See under (def 10).
a principle or regulation governing conduct, action, procedure, arrangement, etc.:
the rules of chess.
the code of regulations observed by a religious order or congregation:
the Franciscan rule.
the customary or normal circumstance, occurrence, manner, practice, quality, etc.:
the rule rather than the exception.
control, government, or dominion:
under the rule of a dictator.
tenure or conduct of reign or office:
during the rule of George III.
a prescribed mathematical method for performing a calculation or solving a problem.
(initial capital letter) Astronomy. the constellation Norma.
Printing. a thin, type-high strip of metal, for printing a solid or decorative line or lines.
verb (used with object), ruled, ruling.
to control or direct; exercise dominating power, authority, or influence over; govern:
to rule the empire with severity.
to decide or declare judicially or authoritatively; decree:
The judge ruled that he should be exiled.
to mark with lines, especially parallel straight lines, with the aid of a or the like:
to rule paper.
to mark out or form (a line) by this method:
to rule lines on paper.
to be superior or preeminent in (a specific field or group); dominate by superiority; hold sway over:
For centuries, England ruled the seas.
verb (used without object), ruled, ruling.
to exercise dominating power or influence; predominate.
to exercise authority, dominion, or sovereignty.
to make a formal decision or , as on a point at law.
to be prevalent or current:
Higher prices ruled throughout France.
as a rule, generally; usually:
He arrives at eleven o’clock, as a rule.
rule the roost. (def 7).
an authoritative regulation or direction concerning method or procedure, as for a court of law, legislative body, game, or other human institution or activity: judges’ rules, play according to the rules
the exercise of governmental authority or control: the rule of Caesar
the period of time in which a monarch or government has power: his rule lasted 100 days
a customary form or procedure; regular course of action: he made a morning swim his rule
the rule, the common order of things; normal condition: violence was the rule rather than the exception
a prescribed method or procedure for solving a mathematical problem, or one constituting part of a computer program, usually expressed in an appropriate formalism
a formal expression of a grammatical regularity in a linguistic description of a language
any of various devices with a straight edge for guiding or measuring; ruler: a carpenter’s rule
(Christianity) a systematic body of prescriptions defining the way of life to be followed by members of a religious order
(law) an order by a court or judge
as a rule, normally or ordinarily
to exercise governing or controlling authority over (a people, political unit, individual, etc): he ruled for 20 years, his passion for her ruled his life
(when transitive, often takes a clause as object) to decide authoritatively; decree: the chairman ruled against the proposal
(transitive) to mark with straight parallel lines or make one straight line, as with a ruler: to rule a margin
(transitive) to restrain or control: to rule one’s temper
(intransitive) to be customary or prevalent: chaos rules in this school
(intransitive) to be pre-eminent or superior: football rules in the field of sport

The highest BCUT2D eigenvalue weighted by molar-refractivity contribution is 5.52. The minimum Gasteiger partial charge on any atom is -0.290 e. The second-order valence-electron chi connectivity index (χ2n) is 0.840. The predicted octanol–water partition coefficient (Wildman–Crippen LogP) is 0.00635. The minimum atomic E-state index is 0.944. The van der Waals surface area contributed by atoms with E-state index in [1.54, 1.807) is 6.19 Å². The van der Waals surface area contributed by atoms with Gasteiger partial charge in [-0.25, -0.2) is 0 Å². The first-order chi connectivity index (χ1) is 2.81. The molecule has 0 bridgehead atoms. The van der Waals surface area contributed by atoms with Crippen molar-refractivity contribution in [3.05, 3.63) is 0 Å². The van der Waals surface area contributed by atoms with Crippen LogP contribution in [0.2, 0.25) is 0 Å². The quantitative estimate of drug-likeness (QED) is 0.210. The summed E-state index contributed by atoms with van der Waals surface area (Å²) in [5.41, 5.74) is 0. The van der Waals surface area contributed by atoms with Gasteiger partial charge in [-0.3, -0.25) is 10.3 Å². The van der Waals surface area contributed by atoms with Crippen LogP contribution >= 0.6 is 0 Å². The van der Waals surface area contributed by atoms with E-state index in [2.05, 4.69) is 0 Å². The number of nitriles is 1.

(transitive) (astrology) (of a planet) to have a strong affinity with certain human attributes, activities, etc, associated with (one or sometimes two signs of the zodiac): Mars rules Aries
rule the roost, rule the roast, to be pre-eminent; be in charge
c.1200, “principle or maxim governing conduct, formula to which conduct must be conformed” from Old French riule, Norman reule “rule, custom, (religious) order” (in Modern French partially re-Latinized as règle), from Vulgar Latin *regula, from Latin regula “straight stick, bar, ruler;” figuratively “a pattern, a model,” related to regere “to rule, straighten, guide” (see regal). Replaced Old English wealdan.
Meaning “regulation governing play of a game, etc.” is from 1690s. Phrase rule of thumb first attested 1690s. Rule of law “supremacy of impartial and well-defined laws to any individual’s power” is from 1883. Meaning “strip used for making straight lines or measuring” is recorded from mid-14c. Typography sense is attested from 1680s.
c.1200, “to control, guide, direct,” from Old French riuler “impose rule,” from Latin regulare (see regulate). Legal sense “establish by decision” is recorded from early 15c. Meaning “mark with lines” is from 1590s. Meaning “to dominate, prevail” is from 1874. “Rule Brittania,” patriotic song, is from 1740. Related: Ruled; ruling.
To dominate; to be the most important: Girls rule!
noun 1. Physics. See under (def 2). [rel-uh-tiv-i-tee] /ˌrɛl əˈtɪv ɪ ti/ noun 1. the state or fact of being . 2. Physics. a theory, formulated essentially by Albert Einstein, that all motion must be defined to a frame of reference and that space and time are , rather than absolute concepts: it consists of […]
- General san martin
[jen-er-uh l san mahr-teen; Spanish he-ne-rahl sahn mahr-teen] /ˈdʒɛn ər əl sæn mɑrˈtin; Spanish hɛ nɛˈrɑl sɑn mɑrˈtin/ noun 1. a city in E Argentina, a suburb of Buenos Aires.
[jen-er-uh l sahr-myen-toh-, -mee-en-; Spanish he-ne-rahl sahr-myen-taw] /ˈdʒɛn ər əl sɑrˈmyɛn toʊ , -miˈɛn-; Spanish hɛ nɛˈrɑl sɑrˈmyɛn tɔ/ noun 1. a city in E Argentina, a suburb of Buenos Aires.
noun, (used with a singular verb) 1. a philosophical approach to language, developed by Alfred Korzybski, exploring the relationship between the form of language and its use and attempting to improve the capacity to express ideas. noun 1. (functioning as sing) a school of thought, founded by Alfred Korzybski, that stresses the arbitrary nature of […]